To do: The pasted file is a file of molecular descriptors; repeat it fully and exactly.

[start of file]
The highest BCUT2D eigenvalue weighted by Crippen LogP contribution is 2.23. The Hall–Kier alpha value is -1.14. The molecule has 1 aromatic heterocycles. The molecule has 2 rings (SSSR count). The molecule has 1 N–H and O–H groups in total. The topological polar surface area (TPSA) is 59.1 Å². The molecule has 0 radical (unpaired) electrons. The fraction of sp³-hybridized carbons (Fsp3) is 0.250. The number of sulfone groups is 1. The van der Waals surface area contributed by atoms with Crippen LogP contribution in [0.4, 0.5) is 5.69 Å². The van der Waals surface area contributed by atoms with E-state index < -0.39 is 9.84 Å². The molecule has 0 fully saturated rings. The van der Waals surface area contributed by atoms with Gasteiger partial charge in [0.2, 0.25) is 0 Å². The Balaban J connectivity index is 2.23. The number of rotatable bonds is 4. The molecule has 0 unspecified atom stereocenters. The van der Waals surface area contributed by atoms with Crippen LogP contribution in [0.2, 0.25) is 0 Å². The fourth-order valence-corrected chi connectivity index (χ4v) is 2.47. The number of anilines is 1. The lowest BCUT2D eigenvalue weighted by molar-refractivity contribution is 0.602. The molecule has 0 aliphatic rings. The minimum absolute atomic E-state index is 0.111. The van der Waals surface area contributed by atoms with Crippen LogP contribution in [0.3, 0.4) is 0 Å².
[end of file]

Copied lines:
The highest BCUT2D eigenvalue weighted by Crippen LogP contribution is 2.23. The Hall–Kier alpha value is -1.14. The molecule has 1 aromatic heterocycles. The molecule has 2 rings (SSSR count). The molecule has 1 N–H and O–H groups in total. The topological polar surface area (TPSA) is 59.1 Å². The molecule has 0 radical (unpaired) electrons. The fraction of sp³-hybridized carbons (Fsp3) is 0.250. The number of sulfone groups is 1. The van der Waals surface area contributed by atoms with Crippen LogP contribution in [0.4, 0.5) is 5.69 Å². The van der Waals surface area contributed by atoms with E-state index < -0.39 is 9.84 Å². The molecule has 0 fully saturated rings. The van der Waals surface area contributed by atoms with Gasteiger partial charge in [0.2, 0.25) is 0 Å². The Balaban J connectivity index is 2.23. The number of rotatable bonds is 4. The molecule has 0 unspecified atom stereocenters. The van der Waals surface area contributed by atoms with Crippen LogP contribution in [0.2, 0.25) is 0 Å². The fourth-order valence-corrected chi connectivity index (χ4v) is 2.47. The number of anilines is 1. The lowest BCUT2D eigenvalue weighted by molar-refractivity contribution is 0.602. The molecule has 0 aliphatic rings. The minimum absolute atomic E-state index is 0.111. The van der Waals surface area contributed by atoms with Crippen LogP contribution in [0.3, 0.4) is 0 Å².